R. L. WALKER, Colonel, and Chief of Artillery.
Lieutenant-Colonel Pegram, Virginia.
Major McGraw, Maryland..............
Lieutenant-Colonel McIntosh, South
Major Johnson, Virginia...........
Lieutenant-Colonel Poague, Maryland.
Major Ward, Mississippi.............
Major Maurin, Louisiana.......
Colonel Cutts, Georgia........
Major Lane, Georgia...........
Colonel Cutts, Georgia.
Major Chew, Virginia......
With the cavalry.
Major Breathed, Virginia..
In this schedule will be noticed 2 colonels less and 1 lieutenant-colonel and 3 majors more than the literal legal ration, an exchange deemed allwable, as 2 colonels are on the numerical scale of the law more than equivalent to a lieutenant-colonel and 3 majors, and these are needed, as the schedule shows, for the best organization.
General Long wishes his battalion grouped as above under Colonels Carter and Brown.
I concur with him in deeming it a good arrangement, and have provided similarly for the two reserve battalions, First Corps, on this line, under Colonel Jones.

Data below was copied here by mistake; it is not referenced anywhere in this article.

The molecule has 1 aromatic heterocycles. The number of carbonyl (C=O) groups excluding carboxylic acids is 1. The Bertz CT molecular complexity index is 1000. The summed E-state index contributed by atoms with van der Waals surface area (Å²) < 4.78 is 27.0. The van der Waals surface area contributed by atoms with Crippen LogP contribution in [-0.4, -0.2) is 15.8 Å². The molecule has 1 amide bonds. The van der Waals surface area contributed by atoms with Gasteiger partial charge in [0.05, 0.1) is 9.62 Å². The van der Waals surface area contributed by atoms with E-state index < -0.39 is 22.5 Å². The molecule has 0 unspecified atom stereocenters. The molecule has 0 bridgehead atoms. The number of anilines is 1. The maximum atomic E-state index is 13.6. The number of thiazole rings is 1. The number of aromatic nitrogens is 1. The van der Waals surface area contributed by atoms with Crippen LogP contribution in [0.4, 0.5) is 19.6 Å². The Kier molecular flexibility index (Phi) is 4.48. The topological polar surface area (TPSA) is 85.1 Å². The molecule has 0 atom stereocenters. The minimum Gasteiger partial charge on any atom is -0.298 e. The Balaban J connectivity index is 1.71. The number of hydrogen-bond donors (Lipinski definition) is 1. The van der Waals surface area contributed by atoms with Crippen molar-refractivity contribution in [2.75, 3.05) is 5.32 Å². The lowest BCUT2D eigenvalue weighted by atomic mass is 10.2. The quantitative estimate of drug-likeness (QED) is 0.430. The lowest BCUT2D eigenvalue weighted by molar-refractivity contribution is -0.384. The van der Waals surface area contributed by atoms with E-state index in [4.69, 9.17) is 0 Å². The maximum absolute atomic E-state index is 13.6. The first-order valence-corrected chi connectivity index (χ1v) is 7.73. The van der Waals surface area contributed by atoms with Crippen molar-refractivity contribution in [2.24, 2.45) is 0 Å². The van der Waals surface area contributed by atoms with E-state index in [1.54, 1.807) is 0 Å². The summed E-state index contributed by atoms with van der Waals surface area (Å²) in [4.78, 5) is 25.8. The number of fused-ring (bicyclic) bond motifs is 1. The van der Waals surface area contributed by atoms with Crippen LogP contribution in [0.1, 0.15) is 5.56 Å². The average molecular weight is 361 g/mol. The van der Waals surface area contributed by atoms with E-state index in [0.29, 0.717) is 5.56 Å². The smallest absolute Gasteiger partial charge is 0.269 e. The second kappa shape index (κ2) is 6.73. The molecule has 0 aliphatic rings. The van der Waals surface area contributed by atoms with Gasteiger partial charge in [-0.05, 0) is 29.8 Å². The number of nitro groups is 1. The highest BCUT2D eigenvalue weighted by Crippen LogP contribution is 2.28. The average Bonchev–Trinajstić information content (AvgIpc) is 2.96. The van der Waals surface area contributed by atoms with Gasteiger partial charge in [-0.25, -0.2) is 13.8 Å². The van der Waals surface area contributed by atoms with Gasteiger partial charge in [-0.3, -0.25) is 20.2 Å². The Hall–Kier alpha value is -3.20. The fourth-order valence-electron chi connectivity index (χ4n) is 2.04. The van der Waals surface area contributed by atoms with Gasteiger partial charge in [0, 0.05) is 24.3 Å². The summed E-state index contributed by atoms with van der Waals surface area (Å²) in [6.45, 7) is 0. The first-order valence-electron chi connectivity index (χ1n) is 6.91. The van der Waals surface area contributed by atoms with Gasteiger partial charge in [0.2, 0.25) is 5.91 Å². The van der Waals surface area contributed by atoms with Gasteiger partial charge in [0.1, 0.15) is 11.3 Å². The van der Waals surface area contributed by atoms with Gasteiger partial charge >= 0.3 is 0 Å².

The best men are believed to be herein presented in each case; at the same tim the fairest distribution practicable is made of promotions in the corps, respectively, and among the several States. From the First Corps, including a brigadier-general, there are 7 promotions; from the Second, 8; from the Third, 9, and from the Horse Artillery, 4.
These promotions are much needed and it is beleived they will greatly benefit the artillery service; encouragement to this arm has not been, as it should be, commensurate with that in the others.
Even with the recommendations now submitted, the number of artillery field officers will be only about three-fourths of those belonging to three brigades of cavalry, or infantry having anything like the number of men, companies, &c., constituting the artillery.
I have the honor to be, general, respectfully, your obedient servant,
W. N. PENDLETON,
Brigadier-General, and Chief of Artillery.